H1N1 and the Catholic Church October 10, 2009

H1N1 and the Catholic Church

A couple weeks ago, the News & Observer (Raleigh, NC) published an article about how Catholics are making certain sacrifices in the wake of the H1N1 virus.

They’re not taking sips from the same Cup of Jesus’ Blood.

They’re not shaking hands to greet each other.

Bottles of Purell hand sanitizer now rest upon the altar.

Silly rituals aside, the precautions make a lot of sense.

That led a Raleigh citizen to write a letter-to-the-editor in which she accused Church leaders of “suffering from a crisis of faith” because, of course, the blood of Jesus can never be contaminated:

So my household will continue to serve the Lord and to partake of the blood of Jesus, believing that the blood of our Lord Jesus cannot be contaminated by the evils of this world and will never harm us.

I find it distressful that the pandemic flu has the power to change ancient Roman Catholic ritual, even temporarily. What would Mother Teresa say?

That last question poses a fun little mind game for you…

Todd Stiefel, a Humanist from the area, wrote a rebuttal to her letter and it was published earlier this week. It offers an answer to the Mother Teresa question:

Contending that doctrine asserts that the blood of Jesus in such rituals cannot be contaminated does not refute reality and leads people to unnecessary disease exposure. Putting ancient ritual and baseless belief ahead of modern science leads to the deaths of innocent people.

As someone with a primary immune deficiency, I urge people to act by putting human lives, like my own, ahead of unfounded wishful thinking. You ask what would Mother Teresa say? Given her opposition to the use of condoms to prevent the spread of another virus, HIV, she would likely agree that it is better to put faith ahead of life. I believe this is vile.

As a humanist, I implore the religious to keep the good in their doctrines and cast aside the false, immoral and intolerant.

I think the response is an excellent one. It’s not snarky or mean. It just spells out her own erroneous beliefs about condoms. It’s bad enough when people have blind faith. It’s even worse when people’s faith makes them blind to reality (even more than usual, anyway).

It also stresses the importance of reality. Just because you think Jesus is magic doesn’t deny the fact that churchgoers are not immune from the diseases of the world. They would be wise to play it safe.

(By the way, in the spirit of full disclosure, I should mention that Todd has offered the Secular Student Alliance a generous matching grant — I’ll write more about that soon.)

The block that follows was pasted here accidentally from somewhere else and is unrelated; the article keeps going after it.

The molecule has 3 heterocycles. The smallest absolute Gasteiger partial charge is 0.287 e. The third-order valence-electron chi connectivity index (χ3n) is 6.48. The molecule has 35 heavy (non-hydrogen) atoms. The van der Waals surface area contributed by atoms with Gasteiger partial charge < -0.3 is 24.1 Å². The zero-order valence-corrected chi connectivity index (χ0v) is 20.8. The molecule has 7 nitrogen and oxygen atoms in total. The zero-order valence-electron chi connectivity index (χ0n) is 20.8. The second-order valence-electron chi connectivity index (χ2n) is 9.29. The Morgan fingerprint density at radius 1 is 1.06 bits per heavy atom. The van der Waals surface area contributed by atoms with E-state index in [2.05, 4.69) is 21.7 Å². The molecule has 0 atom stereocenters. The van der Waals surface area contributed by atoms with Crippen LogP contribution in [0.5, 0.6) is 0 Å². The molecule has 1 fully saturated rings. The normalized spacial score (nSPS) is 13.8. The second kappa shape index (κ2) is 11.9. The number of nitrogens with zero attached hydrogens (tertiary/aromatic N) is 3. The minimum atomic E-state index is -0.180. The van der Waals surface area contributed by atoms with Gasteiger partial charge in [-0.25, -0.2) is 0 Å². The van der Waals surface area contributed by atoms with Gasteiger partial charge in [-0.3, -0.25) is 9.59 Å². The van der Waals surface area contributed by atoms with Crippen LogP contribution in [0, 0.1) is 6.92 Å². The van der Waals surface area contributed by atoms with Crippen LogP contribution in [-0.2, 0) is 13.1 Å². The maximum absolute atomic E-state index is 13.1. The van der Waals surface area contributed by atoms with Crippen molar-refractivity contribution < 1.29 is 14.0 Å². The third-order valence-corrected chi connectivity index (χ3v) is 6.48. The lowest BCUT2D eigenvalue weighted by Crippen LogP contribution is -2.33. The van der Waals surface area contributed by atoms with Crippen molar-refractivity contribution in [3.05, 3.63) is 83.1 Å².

"Verily, I'm a feckless Gord, so why would I be bothered by who wins your ..."

Pastor: After God Overturns the Election ..."

Browse Our Archives

What Are Your Thoughts?leave a comment
  • Typical Christian, putting others in danger by thinking only of herself. Maybe we should throw Pascal’s Wager at her: what if she’s wrong?

    If you’re right and you are literally drinking the blood of a 2,000 year-old demigod, then that’s pretty gross but probably safe.

    If you’re wrong, you are deliberately spreading a virus that will cause a potentially fatal disease that infects your children.

    So why not do the safe thing and not accidentally kill your children? It’s not like we want you to believe in a sky fairy or something. We just want you to wash your hands (which you ought to be doing anyway).

  • In the late 80’s, in the wake of the AIDS epidemic, the Catholic church changed the rules for communion. The wafer was to be placed in the communicant’s hand, not his/her mouth, wine was not offered in a communal chalice and some priests even wore gloves. NOT to imply that the ritual cannibalism might be tainted, but to calm fears in congregations that others before them at the communion rail might be tainted and leave enough to sicken them, too. (There was a lot more disinformation in those days about how AIDS was spread…tears, sweat, mosquito bites, etc)

    The ‘blood’ might not be contaminated but the rim of the chalice sure as hell might be. The offering coffers aren’t filled if the sheep are at home sick.

  • I agree that it shows a lack of faith — they think their perfect deity can’t/won’t protect them from a simple disease when they obey his commands — but that’s a good thing. They keep their absurd beliefs tightly locked up in a little box where they don’t affect anything outrage over cracker destruction.

    It’s similar to my post about “Buckling Up With Jesus.” Why can’t Jesus protect you without seat belts? Maybe because he doesn’t exist?

  • zoo